Hole: The turbulent birth and misunderstood beauty of Celebrity Skin
A lot happened to Courtney Love between the releases of Hole’s second album, Live Through This, in 1994, and its follow-up, Celebrity Skin, four years later. Released a week after her husband, Nirvana’s Kurt Cobain, was found dead at their home in Seattle, the former had solidified Hole as fierce contenders for the crown in the grunge world – a scene that had largely faded away by the time the latter came out on September 8, 1998.
By that time, Courtney had established herself not only as a bona fide rock star, but also as an accomplished and acclaimed actor. In 1996 alone, she had roles in Basquiat, Feeling Minnesota and The People Vs Larry Flynt, for which she was nominated for Best Performance By An Actress at the Golden Globes. Yet as her professional horizons expanded, so did her musical ones. Gone was the abrasive, sonically scathing vitriol of Hole’s first two albums, replaced instead by shimmering harmonies and a mournful, lyrical melancholy.
The record’s emotional vulnerability was accentuated by the glossy sheen of its production at the hands of Michael Beinhorn. At that time, the producer had been responsible for the likes of Red Hot Chili Peppers’ Mothers Milk, Soul Asylum’s Grave Dancers Union, Soundgarden’s Superunknown and Ozzy Osbourne’s Ozzmosis. Grunge fans took note of (and immediate issue with) Hole’s sonic shift, and they were denounced by many for selling out. That might not seem like a big deal today, but it was one of the worst things a band could be charged with in the pre-digital age.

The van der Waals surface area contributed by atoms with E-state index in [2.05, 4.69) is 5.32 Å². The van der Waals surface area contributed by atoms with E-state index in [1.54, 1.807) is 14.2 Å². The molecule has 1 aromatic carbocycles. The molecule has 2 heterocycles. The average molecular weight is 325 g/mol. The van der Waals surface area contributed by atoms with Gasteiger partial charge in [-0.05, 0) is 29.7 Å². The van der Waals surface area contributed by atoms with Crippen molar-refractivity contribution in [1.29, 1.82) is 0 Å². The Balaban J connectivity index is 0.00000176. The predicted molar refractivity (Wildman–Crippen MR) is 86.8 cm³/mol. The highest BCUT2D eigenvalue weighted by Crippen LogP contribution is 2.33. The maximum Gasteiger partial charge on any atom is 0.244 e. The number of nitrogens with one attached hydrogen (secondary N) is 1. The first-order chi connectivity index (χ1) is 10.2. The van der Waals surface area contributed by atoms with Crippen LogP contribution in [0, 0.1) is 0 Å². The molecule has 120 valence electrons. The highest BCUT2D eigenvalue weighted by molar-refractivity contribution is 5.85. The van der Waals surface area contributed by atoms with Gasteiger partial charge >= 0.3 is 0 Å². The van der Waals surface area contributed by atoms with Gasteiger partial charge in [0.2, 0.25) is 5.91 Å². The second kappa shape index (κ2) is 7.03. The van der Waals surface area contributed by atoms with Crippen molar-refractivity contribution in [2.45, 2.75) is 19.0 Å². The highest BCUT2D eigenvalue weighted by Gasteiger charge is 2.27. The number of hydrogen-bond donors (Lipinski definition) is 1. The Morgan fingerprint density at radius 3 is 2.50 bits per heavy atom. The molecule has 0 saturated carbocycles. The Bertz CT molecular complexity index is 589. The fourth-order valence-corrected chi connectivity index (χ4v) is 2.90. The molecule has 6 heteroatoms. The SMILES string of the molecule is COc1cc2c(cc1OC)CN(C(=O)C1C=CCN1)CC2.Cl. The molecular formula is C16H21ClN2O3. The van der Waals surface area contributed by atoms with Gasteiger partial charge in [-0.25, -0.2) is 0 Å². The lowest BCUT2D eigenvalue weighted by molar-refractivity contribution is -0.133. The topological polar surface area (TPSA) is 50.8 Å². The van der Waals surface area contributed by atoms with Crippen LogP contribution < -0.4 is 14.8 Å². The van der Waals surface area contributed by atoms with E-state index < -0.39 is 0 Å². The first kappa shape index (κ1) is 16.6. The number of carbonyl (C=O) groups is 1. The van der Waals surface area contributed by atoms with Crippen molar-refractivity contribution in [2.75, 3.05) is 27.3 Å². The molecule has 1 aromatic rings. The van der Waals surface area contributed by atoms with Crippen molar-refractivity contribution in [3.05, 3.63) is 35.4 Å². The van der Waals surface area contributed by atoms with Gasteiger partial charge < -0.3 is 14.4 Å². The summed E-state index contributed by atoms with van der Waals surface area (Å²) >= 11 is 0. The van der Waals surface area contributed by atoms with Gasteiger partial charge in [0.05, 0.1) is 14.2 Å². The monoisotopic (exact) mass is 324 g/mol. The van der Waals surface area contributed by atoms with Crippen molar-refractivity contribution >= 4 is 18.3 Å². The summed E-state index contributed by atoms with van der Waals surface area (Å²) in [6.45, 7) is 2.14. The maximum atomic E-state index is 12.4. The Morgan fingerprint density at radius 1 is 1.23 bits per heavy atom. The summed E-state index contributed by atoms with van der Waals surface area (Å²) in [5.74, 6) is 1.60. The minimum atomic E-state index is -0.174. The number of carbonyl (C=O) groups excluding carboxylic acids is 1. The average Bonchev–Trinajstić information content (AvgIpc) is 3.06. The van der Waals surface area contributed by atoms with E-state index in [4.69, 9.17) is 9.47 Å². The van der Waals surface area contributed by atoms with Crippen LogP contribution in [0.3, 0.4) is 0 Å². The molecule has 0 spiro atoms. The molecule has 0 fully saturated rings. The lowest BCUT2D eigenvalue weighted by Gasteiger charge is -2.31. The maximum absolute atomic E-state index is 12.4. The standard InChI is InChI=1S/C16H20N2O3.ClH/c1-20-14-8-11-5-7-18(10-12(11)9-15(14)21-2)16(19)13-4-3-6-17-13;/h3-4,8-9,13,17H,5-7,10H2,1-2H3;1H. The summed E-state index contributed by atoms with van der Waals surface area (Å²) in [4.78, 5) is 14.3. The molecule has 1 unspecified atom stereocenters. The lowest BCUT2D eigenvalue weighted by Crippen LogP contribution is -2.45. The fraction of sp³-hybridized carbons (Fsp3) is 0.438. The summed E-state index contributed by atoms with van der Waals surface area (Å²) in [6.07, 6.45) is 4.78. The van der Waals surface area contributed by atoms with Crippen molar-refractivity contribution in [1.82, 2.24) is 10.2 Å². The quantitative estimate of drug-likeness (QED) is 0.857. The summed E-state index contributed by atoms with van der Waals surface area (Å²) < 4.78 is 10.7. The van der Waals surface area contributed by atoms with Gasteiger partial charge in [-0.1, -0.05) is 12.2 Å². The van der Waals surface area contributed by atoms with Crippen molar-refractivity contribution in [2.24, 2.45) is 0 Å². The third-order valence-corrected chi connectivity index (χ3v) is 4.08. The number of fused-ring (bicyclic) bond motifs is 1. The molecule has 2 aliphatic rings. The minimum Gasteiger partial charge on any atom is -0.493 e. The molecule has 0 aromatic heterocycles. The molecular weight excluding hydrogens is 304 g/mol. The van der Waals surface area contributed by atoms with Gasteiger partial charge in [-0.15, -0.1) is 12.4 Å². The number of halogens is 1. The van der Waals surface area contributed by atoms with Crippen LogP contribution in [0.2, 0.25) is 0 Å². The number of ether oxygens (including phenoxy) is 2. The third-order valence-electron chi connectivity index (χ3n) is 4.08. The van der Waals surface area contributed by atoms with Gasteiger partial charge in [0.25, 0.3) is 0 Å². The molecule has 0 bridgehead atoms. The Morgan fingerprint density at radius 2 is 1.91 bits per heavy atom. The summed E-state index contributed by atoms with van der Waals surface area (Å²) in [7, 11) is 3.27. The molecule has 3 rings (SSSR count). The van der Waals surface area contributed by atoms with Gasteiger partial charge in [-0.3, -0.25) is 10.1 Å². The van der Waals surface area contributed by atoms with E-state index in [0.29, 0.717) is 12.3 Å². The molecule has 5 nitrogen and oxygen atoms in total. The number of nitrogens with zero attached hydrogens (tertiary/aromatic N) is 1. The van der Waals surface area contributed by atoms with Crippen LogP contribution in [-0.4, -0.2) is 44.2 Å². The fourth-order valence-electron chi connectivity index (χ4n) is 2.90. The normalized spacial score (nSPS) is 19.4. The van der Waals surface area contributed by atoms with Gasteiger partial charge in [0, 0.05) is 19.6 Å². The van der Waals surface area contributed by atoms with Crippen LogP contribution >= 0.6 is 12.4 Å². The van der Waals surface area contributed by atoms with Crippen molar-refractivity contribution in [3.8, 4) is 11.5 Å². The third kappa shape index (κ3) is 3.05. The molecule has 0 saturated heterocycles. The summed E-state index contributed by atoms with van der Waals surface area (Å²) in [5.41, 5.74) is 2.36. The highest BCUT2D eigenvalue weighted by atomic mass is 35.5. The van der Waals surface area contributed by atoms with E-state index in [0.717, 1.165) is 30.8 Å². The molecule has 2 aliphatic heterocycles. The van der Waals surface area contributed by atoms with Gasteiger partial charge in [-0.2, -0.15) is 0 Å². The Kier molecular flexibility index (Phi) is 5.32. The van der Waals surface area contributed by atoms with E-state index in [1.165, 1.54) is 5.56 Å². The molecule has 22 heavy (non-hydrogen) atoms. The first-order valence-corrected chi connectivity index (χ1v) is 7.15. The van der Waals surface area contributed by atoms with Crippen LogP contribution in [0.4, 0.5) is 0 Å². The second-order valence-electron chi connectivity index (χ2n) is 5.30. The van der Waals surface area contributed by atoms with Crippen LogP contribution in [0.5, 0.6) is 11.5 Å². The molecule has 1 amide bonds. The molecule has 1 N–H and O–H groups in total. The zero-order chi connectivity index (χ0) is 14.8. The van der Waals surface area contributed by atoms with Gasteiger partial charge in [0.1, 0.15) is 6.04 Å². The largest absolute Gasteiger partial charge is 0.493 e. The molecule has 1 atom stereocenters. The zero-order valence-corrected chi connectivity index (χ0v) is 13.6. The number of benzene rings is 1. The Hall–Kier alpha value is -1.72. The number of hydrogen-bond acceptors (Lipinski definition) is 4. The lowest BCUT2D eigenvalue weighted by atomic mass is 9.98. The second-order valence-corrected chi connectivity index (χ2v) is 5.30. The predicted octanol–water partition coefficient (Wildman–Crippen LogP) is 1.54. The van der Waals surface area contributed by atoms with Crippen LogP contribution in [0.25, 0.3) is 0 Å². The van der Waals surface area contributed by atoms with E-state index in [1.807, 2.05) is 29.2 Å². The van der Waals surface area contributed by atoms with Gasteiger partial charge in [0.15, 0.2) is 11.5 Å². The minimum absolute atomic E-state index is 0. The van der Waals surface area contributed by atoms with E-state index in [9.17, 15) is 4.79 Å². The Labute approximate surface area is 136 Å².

That wasn’t the only controversy surrounding the production, either. While in the studio, Michael suggested to Courtney Love and fellow founding member Eric Erlandson that they replace Patty Schemel’s drum parts – all of which she had written herself – and have them played by a session musician because he thought her playing was weak. Unsurprisingly, that created a huge amount of tension and led to the drummer leaving the band midway through the process. Her departure occurred as the cover photo was going to press, but it would be the very last picture of that line-up – completed on that album by bassist Melissa Auf der Maur – ever taken.
To make matters worse, and in much the same way that people accused Kurt Cobain of writing most (if not all) of the songs on Live Through This, suggestions were rife that The Smashing Pumpkins’ Billy Corgan – with whom Courtney had had a relationship before she met Kurt and who does have a partial songwriting credit for the music on five of the album’s 11 tracks – had written this one. It didn’t help that in the same month that Hole finished recording Celebrity Skin, Nick Broomfield’s documentary, Kurt & Courtney, also stoked a lot of unsavoury rumours about the Hole singer. Had much of that occurred when the band had just started the writing process, it’s likely that Celebrity Skin would have turned out very differently indeed.